Freeport-McMoRan: New Twist At Grasberg

| About: Freeport-McMoRan Inc. (FCX)
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Summary

The Indonesian government wants to take a majority stake in Freeport Indonesia in 2 years.

Papua administration also wants its piece of the pie.

Freeport-McMoRan should find a way to completely exit Indonesia with minimal damage.

The flow of news from Indonesia, where Freeport-McMoRan (NYSE:FCX) fights for its contractual rights with the local government, intensifies. This is typically a sign that we may hear some concrete information soon. Volatility in Freeport-McMoRan's shares may increase, providing opportunities for both longer-term investing and trading.

I previously covered this story, so in case you did not see it, you may find it useful to read previous articles (here and here) to learn more about the context. Without further ado, let's evaluate the recent news from Indonesia and what they might mean for the company and for the stock.

Bloomberg reported that the Indonesian government wanted to take a majority stake in Freeport Indonesia in two years. Preparations for this action have already begun by turning aluminium producer PT Indonesia Asahan Aluminium into a holding company.

At the same time, the administration of Papua, where Grasberg is situated, expressed its desire to get a 10% share of divested shares of Freeport Indonesia. Papua officials commented that Indonesian president "completely agreed with our stance on Freeport" and that Papua and Jakarta were fighting for the same thing.

As I previously commented, this time Indonesia is serious about getting its hands on Grasberg. In this light, all that Freeport-McMoRan can do is to maximize the value of its exit from Indonesia.

When the new part of the Indonesia story began, I was thinking that Freeport-McMoRan should find a way to minimize the damage and to continue operations at Grasberg. Now, it looks like the exit from Grasberg is almost inevitable and the only question is the price.

The reason for this is that Freeport-McMoRan cannot stay with a minority stake in the project as this will be a strategic suicide. The Indonesian government has already shown its inclination to change rules on the fly.

Grasberg open pit mining is coming to an end, and Freeport-McMoRan should be investing significant amount of capital to further develop the mine and continue production. Also, the Indonesian government wants Freeport to build a new smelter in the company. Without those investments, Freeport-McMoRan won't be able to profit from the remaining stake in Grasberg (in case it agrees to divest it).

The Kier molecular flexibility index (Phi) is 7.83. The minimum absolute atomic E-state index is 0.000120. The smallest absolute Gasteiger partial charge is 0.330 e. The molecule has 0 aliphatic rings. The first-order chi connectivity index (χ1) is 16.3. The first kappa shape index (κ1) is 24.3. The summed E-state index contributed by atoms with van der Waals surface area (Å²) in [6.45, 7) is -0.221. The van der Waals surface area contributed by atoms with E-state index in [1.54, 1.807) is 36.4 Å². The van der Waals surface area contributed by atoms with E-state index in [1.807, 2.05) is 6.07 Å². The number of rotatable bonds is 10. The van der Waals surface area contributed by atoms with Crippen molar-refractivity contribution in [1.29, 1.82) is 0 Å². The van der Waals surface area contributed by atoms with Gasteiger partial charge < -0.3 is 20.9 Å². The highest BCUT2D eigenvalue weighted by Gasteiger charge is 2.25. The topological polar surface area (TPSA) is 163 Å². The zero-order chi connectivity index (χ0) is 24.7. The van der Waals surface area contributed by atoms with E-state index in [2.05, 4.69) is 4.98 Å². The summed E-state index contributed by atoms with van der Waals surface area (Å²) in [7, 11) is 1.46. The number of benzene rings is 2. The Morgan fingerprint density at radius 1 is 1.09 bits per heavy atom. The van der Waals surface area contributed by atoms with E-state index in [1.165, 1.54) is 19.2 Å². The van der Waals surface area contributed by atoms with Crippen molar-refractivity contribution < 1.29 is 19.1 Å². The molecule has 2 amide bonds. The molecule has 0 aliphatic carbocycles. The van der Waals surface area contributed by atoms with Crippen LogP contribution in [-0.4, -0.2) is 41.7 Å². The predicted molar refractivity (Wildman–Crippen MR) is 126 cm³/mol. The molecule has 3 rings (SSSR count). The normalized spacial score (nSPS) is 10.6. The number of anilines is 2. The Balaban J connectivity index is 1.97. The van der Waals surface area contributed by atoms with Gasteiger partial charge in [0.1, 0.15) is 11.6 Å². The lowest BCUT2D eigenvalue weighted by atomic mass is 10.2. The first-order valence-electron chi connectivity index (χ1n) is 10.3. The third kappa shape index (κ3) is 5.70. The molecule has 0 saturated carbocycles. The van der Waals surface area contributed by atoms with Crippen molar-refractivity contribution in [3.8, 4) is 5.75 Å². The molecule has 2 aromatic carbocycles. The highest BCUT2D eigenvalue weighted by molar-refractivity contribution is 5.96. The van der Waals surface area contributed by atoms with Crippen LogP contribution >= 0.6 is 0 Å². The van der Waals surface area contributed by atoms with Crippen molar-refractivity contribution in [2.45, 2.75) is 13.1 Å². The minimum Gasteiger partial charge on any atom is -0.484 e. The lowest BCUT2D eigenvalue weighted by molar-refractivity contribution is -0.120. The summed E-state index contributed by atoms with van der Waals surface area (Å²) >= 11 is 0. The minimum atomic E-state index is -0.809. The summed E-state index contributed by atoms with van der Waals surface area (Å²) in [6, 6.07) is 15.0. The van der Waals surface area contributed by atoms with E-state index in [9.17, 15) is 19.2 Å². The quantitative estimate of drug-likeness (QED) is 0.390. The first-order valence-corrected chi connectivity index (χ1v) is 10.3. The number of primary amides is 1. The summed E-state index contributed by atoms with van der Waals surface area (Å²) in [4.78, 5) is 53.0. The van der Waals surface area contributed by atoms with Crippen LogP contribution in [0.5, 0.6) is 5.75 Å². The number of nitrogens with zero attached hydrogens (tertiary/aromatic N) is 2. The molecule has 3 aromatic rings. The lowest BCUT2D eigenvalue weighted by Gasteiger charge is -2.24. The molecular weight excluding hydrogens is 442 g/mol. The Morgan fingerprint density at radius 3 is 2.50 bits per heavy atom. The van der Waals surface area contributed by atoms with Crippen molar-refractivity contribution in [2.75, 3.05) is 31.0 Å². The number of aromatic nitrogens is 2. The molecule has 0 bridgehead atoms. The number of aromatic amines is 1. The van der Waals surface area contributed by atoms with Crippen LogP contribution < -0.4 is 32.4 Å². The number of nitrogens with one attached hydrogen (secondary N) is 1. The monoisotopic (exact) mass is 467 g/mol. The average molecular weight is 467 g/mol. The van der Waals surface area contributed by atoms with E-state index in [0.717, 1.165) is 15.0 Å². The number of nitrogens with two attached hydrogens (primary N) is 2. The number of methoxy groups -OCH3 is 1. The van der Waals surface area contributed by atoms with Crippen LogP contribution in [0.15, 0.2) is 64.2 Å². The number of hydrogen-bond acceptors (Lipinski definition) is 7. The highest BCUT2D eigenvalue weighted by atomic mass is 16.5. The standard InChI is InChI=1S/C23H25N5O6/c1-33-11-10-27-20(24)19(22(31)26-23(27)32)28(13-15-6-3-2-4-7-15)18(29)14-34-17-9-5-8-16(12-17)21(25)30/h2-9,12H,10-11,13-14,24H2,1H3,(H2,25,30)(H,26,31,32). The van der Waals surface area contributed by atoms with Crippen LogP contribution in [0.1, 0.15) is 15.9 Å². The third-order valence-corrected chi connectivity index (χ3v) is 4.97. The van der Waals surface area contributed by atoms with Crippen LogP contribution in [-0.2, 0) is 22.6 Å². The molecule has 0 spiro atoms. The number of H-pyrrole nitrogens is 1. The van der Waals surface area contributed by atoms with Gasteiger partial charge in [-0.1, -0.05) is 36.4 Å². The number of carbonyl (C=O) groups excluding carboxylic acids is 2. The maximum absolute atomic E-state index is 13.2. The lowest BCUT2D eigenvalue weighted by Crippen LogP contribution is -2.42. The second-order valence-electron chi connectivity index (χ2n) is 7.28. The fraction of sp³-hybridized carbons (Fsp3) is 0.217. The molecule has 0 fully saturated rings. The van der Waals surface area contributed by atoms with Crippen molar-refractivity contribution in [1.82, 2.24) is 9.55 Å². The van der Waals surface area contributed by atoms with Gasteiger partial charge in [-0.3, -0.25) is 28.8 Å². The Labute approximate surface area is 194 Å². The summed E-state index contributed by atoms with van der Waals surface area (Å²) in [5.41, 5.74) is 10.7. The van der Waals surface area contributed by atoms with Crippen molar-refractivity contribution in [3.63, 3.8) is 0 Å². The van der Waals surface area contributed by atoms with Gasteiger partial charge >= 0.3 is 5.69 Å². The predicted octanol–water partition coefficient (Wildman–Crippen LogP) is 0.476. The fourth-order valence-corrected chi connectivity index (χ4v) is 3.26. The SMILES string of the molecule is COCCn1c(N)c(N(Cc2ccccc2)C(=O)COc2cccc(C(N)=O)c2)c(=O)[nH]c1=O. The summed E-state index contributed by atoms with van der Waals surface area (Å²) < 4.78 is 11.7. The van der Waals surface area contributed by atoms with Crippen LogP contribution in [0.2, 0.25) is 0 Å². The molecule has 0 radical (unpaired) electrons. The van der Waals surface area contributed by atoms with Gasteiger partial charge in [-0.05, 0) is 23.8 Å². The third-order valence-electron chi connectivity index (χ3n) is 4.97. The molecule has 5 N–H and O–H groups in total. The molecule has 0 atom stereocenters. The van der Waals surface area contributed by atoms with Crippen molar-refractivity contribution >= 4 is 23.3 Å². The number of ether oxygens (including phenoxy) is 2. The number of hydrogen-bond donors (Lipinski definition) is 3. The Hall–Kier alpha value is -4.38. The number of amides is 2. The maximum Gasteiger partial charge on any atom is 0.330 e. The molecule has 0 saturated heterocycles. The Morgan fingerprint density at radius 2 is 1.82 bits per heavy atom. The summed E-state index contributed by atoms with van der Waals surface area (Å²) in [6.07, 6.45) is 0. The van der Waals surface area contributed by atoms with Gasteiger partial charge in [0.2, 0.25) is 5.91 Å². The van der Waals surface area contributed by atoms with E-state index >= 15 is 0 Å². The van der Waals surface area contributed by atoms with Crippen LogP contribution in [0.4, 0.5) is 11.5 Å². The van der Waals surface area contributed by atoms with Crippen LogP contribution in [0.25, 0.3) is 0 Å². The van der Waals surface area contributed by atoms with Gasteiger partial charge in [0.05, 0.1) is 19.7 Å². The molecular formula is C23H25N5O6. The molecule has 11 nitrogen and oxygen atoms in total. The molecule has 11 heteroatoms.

However, Indonesia is basically non-investable for Freeport-McMoRan if it loses the protection of the current Contract of Work. You can only imagine what other requirements for Freeport may arise if the company is under such pressure during the term of the existing Contract of Work, which is now mostly ignored by the Indonesian government.

In the comments section of my previous article on Freeport, some readers argued that the resolution of the problem through arbitration was unlikely. Arbitration takes time. In addition, going to arbitration could bring additional problems to the already troubled operation.

However, I do not see how Freeport-McMoRan can get out of Indonesia without losing much value. The terms of the Indonesian government are unacceptable because Freeport will have to put more money into operation without any guarantee of the safety of its investment.

Therefore, the company must find a buyer which will step in and buy Freeport-McMoRan's remaining stake right after the company divests the majority stake to the Indonesian government. Finding such a buyer takes time and arbitration will offer this time to Freeport-McMoRan.

Let's now look at what this all means for Freeport-McMoRan's shares. I'm a bit puzzled by the fact that trading in the company's shares has been rather calm in recent days, despite signs of increased activity in Indonesia. Most likely, the market wants to see additional news on this front before committing to positions.

In the absence of definitive news, the existing local downtrend may continue, ultimately providing an opportunity for a long entry at an attractive price. At the same time, any sign that Freeport-McMoRan was able to orchestrate a decent exit from Indonesia might send its shares closer to the highs seen at the beginning of this year. Judging by the density of the news flow, we will know more information on the negotiation process soon.

Some readers suggested that my hold rating of Freeport-McMoRan was a bit optimistic, but I believe that it is appropriate at this point. Freeport-McMoRan's shares are not a screaming buy at these levels, given the risks of prolonged fight in Indonesia, but the upside from the potential exit from Indonesia is also a real possibility.

Disclosure: I/we have no positions in any stocks mentioned, and no plans to initiate any positions within the next 72 hours.

I wrote this article myself, and it expresses my own opinions. I am not receiving compensation for it (other than from Seeking Alpha). I have no business relationship with any company whose stock is mentioned in this article.